This last week, I found myself in a conversation with a good friend in Spokane, Washington. Each week he and I record a 20 minute “life lesson.” We began with the first letter of the alphabet and each week have developed themes based on the sequential order of the alphabet. This week our topic was “influence” and the premise was shaped by service. The best way to gain influence is to seek first to serve. Service is motivated by sincerity which leads to trust.
Think about the last time someone asked you about your priorities. When were you last given the opportunity to articulate for someone the primary project that you were working on over the next 6 months. Have you ever been asked that question? If you have not, then I would encourage you to ask it of someone that are trying to make a favorable impression upon. The way in which you offer your help will affect the way in which you are received. If you lead with authenticity you will need to actually listen to what is being shared when you ask the question. You will need to maintain eye contact and resist the urge to interject. If you can practice your sincerity, your results will be rewarding.
So here it is, outlined in sequential order:
1. You pick up the phone and call the person you would like to meet. (Notice how I said “call.” This is no time for an email or text invitation, particularly when we’re talking sincerity!)
2. You ask for a short face to face meeting, but if you are met with an objection you can just as easily convey over the phone. (This will require that you pay extra close attention to your tone of voice since you will not have the benefit of maintaining eye contact.)
3. You ask the question: “____________, what is your primary focus for the next 3 to 6 months in the event that I or someone I know might be able to help?”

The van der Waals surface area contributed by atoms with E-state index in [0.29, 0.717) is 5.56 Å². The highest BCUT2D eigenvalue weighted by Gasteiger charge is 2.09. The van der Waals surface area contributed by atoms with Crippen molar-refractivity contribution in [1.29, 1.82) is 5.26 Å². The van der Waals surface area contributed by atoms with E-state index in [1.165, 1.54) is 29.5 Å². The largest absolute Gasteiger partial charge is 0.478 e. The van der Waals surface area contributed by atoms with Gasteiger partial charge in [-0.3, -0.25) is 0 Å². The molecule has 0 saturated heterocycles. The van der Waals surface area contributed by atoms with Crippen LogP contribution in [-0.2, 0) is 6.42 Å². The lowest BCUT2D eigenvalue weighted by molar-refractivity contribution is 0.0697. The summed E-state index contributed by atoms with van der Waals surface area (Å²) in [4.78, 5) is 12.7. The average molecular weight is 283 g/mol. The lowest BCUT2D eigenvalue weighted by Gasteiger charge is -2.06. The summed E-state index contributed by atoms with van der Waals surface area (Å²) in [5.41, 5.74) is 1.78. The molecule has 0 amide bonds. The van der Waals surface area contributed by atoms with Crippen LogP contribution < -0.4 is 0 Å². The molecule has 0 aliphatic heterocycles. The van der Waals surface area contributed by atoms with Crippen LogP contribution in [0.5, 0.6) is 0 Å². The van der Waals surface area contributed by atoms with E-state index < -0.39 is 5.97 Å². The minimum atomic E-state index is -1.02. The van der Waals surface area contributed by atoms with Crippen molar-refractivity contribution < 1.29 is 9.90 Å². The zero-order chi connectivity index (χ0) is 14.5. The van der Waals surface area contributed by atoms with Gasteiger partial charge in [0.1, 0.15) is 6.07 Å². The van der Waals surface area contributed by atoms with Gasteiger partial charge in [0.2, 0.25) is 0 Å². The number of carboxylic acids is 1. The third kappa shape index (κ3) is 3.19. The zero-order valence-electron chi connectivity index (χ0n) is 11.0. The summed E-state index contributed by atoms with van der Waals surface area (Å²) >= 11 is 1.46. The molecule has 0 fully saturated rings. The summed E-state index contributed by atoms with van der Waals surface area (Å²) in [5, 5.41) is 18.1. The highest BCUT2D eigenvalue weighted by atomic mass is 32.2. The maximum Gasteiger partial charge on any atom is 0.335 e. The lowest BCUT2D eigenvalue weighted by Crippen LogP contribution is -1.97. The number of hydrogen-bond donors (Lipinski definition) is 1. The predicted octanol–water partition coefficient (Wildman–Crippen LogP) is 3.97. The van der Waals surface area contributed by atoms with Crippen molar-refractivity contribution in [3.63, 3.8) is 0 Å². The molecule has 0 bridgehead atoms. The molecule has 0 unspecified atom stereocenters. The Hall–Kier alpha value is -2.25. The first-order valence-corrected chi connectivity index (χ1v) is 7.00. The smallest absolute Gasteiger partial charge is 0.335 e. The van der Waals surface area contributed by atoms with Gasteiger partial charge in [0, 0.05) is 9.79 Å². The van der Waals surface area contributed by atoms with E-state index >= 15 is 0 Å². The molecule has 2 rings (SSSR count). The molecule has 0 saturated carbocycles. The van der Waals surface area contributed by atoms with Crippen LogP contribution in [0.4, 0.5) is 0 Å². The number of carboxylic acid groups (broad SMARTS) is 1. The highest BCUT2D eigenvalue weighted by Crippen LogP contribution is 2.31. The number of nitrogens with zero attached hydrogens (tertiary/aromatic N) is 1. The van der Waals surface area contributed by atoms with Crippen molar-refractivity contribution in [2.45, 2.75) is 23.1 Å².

4. Shut up and listen!
5. Take notes. The act of breaking eye contact to physically record what you are hearing the person share with you is an incredible sign of respect and sincerity. It communicates to the person that you are genuinely interested in what he or she has to say.
6. Articulate back to the person what it is that you just heard them say.
7. DO NOT MAKE A PROMISE IN THE MOMENT THAT YOU KNOW YOU CANNOT DELIVER UPON.
Its that simple, but its not easy…
Superficiality is easy. It is very easy to offer your help in the moment because it sounds good. It is very easy to agree to something that carries no consequences. Unfortunately, if you get on this track and fail to take notice of your true intentions you will quickly develop the reputation of unreliability. If you make promises to sound good in the moment, you will be found out. Superficiality is a tremendous character flaw and its not one that you want to be labeled with. So remember the next time you are inclined to make a promise and ask yourself “am I really willing to commit to what it is was that I said I would do.” If you can answer that question for yourself before making the ask, you rescue your sincerity and skip the situation that will lead to superficiality!